Types of Reflexes

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What is a Reflex?

The types of reflexes will be discussed after we make you familiar about a reflex or reflex action. Reflex is an involuntary or instantaneous action by our body parts in response to a stimulus. It is due to the numerous neural pathways known as reflex arcs that act on an impulse before it reaches the brain. For reflex to occur, there is no requirement of any conscious thought or awareness about the automatic response.

When a specialized tissue is receiving a stimulus, it may either directly or indirectly change the relation of other tissue or also the whole individual to the environment from where that stimulus arises. A few examples of the reflex action are the pupil of the eye changing its size where light acts as a stimulus; withdrawing our hands or legs suddenly when we touch something very hot and coughing or sneezing when dust or foreign particles enter our nasal passages. Our reactions are instantaneous, quick and involuntary in these situations. It doesn’t require much of a thinking process and the action is called the reflex action. And here, the mechanism of reflex includes the roles of spinal cord and the nerve pathway, involved in this action including a sensory nerve, a synapse, and a motor nerve, which altogether is termed as reflex arc.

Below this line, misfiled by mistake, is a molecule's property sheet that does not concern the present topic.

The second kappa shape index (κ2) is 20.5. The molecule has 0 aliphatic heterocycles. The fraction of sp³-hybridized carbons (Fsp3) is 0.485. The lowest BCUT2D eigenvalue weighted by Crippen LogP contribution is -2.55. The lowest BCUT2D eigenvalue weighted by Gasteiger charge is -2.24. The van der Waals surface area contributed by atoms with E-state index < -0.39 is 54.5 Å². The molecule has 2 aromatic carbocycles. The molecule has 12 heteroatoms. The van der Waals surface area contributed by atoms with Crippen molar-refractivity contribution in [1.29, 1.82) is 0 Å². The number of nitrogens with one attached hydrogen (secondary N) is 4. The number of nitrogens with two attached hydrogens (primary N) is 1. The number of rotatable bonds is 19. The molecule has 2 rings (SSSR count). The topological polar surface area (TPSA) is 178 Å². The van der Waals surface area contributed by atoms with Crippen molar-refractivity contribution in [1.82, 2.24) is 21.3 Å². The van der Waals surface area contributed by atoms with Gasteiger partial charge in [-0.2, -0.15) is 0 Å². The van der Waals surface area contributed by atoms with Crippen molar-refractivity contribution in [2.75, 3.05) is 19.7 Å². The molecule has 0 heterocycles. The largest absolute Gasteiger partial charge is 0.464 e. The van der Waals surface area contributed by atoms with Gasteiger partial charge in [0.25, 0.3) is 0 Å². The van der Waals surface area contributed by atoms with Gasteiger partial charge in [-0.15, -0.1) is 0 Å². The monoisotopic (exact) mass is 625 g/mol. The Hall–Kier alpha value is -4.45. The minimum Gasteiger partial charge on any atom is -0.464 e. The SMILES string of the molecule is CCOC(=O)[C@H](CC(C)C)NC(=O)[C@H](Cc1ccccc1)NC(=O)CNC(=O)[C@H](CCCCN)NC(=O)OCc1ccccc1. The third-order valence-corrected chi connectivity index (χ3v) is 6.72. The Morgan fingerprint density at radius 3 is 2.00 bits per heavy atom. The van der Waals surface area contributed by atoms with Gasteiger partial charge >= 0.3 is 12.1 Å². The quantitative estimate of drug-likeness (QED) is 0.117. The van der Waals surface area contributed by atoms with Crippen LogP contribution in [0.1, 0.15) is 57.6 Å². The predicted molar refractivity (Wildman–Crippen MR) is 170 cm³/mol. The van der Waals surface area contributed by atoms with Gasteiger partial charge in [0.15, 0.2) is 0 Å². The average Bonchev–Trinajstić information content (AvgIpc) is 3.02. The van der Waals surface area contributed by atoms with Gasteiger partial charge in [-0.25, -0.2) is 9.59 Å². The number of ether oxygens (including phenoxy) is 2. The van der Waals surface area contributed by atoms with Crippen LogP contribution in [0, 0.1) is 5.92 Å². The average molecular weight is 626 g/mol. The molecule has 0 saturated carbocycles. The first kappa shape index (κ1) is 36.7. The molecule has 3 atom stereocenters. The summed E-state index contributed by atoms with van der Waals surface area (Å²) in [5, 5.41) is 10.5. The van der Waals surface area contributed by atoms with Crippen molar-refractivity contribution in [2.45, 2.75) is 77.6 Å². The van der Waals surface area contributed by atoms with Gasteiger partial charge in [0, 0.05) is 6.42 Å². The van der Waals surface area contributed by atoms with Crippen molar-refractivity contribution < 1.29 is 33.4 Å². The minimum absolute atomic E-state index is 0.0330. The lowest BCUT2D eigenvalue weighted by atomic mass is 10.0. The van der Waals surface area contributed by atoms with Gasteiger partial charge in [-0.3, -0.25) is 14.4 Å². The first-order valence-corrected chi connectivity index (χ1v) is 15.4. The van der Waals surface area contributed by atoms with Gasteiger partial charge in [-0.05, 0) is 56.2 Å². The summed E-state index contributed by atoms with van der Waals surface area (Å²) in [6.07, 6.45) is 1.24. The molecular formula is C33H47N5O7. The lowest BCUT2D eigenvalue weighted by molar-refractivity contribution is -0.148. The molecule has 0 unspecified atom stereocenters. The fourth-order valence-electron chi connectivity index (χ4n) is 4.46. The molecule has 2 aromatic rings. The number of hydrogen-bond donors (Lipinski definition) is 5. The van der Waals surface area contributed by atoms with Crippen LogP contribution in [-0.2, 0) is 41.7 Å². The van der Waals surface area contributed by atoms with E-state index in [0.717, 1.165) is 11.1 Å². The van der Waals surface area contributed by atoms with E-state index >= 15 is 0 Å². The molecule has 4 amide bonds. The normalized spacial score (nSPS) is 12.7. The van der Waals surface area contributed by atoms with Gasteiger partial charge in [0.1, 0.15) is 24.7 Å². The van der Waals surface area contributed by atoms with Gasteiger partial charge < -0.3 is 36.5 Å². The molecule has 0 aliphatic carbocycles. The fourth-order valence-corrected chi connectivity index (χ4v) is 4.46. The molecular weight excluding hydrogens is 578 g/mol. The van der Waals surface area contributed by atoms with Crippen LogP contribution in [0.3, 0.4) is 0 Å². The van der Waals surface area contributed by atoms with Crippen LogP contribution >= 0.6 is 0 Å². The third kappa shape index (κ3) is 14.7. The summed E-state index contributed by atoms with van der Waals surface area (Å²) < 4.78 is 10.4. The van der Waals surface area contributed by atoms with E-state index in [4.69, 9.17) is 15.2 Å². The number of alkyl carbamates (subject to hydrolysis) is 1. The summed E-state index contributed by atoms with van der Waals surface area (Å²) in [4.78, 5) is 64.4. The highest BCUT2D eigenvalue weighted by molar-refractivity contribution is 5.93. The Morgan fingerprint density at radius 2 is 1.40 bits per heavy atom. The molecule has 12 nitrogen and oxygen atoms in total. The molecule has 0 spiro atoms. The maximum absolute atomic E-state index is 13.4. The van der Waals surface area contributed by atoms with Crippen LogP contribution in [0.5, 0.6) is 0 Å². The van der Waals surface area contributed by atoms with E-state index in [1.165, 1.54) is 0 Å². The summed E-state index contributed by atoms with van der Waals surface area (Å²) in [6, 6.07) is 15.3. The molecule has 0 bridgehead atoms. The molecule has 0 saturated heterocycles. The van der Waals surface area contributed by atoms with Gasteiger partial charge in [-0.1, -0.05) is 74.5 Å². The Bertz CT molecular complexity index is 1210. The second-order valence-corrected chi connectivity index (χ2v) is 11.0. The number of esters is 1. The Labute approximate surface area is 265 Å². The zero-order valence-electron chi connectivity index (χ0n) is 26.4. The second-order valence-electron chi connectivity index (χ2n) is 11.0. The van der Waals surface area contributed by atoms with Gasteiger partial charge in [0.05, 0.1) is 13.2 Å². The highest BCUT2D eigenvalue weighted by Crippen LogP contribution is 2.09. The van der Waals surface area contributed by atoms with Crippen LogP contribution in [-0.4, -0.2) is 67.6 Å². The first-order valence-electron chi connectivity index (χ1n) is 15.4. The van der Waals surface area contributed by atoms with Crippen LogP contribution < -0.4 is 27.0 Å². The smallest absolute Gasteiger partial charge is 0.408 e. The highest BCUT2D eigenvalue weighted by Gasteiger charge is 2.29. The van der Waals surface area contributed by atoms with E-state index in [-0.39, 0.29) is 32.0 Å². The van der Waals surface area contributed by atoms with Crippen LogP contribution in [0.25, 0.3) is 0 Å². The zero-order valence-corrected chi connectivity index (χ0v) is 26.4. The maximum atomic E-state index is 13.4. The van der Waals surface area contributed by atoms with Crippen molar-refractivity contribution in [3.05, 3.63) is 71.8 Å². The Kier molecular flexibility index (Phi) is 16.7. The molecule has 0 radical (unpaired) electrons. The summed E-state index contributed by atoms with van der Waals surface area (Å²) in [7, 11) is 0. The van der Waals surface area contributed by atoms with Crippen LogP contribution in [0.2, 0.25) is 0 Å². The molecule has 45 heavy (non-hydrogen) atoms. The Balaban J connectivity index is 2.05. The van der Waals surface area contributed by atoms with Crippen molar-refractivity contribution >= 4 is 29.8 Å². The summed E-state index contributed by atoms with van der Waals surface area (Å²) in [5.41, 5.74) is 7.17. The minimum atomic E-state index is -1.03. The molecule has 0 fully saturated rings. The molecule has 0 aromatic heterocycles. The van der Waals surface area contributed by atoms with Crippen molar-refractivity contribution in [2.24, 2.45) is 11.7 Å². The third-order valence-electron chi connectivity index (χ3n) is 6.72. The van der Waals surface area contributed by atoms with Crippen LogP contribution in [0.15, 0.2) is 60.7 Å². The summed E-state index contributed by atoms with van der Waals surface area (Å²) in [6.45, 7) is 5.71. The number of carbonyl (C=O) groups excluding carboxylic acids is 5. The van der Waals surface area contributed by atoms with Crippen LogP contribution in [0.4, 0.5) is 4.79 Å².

Classification of Reflexes

There are several ways to classify the reflexes of the body. Following are the classification of reflexes.


  1. Based on the Type or Function

This is based on the movement of the organs or parts of the body that move due to the reflex. Some reflexes that move the skeletal muscles are extensor, flexor, locomotor and statokinetic. Reflexes that involve the function of internal organs include cardiovascular, digestive, secretory and excretory. 


  1. Based on the Degree of Complexity

Reflexes can also be classified based on the degree of complexity of the neuron or  nerve organization within the reflex arcs. Under this category, these can be monosynaptic or monosegmental reflexes that involve only one segment of the central nervous system and multisynaptic or intersegmental reflexes that involve more than one segment of the central nervous system.